Planes and warships just got a lot harder to see with microwave radar.
A group of scientists from China may have created a stealth material that could make future fighter jets very difficult to detect by some of today’s most cutting-edge anti-stealth radar.
The researchers developed a new material they say can defeat microwave radar at ultrahigh frequencies, or UHF. Such material is usually too thick to be applied to aircraft like fighter jets, but this new material is thin enough for military aircraft, ships, and other equipment.
Today’s synthetic aperture radar use arrays of antennas directing microwave energy to essentially see through clouds and fog and provide an approximate sense of the object’s size, the so-called radar cross section. With radar absorbent material not all of the signal bounces back to the receiver. A plane can look like a bird.
“Our proposed absorber is almost ten times thinner than conventional ones," said Wenhua Xu, one of the team members from China’s Huazhong University of Science and Technology, in a statement.
In their paper, published today in the Journal of Applied Physics, the team describes a material composed of semi-conducting diodes (varactors) and capacitors that have been soldered onto a printed circuit board. That layer is sitting under a layer of copper resistors and capacitors just .04 mm thick, which they called an “active frequency selective surface material” or AFSS. The AFSS layer can effectively be stretched to provide a lot of absorption but is thin enough to go onto an aircraft. The next layer is a thin metal honeycomb and final is a metal slab.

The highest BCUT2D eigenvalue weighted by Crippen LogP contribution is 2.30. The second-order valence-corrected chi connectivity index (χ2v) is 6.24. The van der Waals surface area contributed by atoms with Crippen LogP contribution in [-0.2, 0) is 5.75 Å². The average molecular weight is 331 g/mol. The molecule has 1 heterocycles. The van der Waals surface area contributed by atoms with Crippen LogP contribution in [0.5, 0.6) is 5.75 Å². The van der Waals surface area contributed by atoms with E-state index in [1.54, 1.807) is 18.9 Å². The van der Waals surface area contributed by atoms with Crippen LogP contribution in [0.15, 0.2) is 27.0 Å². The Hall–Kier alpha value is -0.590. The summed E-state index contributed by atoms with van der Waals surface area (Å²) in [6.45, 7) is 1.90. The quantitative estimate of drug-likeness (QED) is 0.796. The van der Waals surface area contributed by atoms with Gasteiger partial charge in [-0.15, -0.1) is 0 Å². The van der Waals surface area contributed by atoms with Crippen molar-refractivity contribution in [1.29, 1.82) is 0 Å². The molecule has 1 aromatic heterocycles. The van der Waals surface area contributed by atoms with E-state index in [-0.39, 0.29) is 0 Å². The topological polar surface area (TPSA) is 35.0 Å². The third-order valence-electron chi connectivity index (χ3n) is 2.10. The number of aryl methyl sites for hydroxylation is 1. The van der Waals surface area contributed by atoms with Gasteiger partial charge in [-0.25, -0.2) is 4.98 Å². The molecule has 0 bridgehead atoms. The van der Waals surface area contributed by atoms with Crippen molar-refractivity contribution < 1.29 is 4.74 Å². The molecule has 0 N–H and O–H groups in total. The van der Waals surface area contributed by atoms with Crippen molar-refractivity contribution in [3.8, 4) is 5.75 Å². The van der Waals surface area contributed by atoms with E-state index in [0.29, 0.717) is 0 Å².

The good news: the material isn’t locked away in a lab but published openly, so it’s not going to surprise anyone.
Stealth is considered by many to be one of the key technologies that enabled U.S. military dominance throughout the last century, effectively neutralizing, or offsetting, technological gains made by rival nations and the Soviet empire.
“In the 1970s, Secretary of Defense Harold Brown, working closely with Undersecretary – and future Defense Secretary – Bill Perry, shepherded their own offset strategy, establishing the Long-Range Research and Development Planning Program that helped develop and field revolutionary new systems, such as extended-range precision-guided munitions, stealth aircraft, and new intelligence, surveillance, and reconnaissance platforms,” former Defense Secretary Chuck Hagel said at a November 2014 event outlining the Pentagon’s newest technological push.
The F-35’s stealth capabilities are often touted as the jet’s most valuable feature. But in 2009, China was reportedly able to steal design and electronics data related to the program. China’s J-31 fighter resembles the F-35 to an uncanny degree, leaving many to wonder if the electronics on the inside are a match as well.
The publication today won't answer that question but does speak to a growing Chinese capability in stealth technology, an area where the United States once had clear dominance.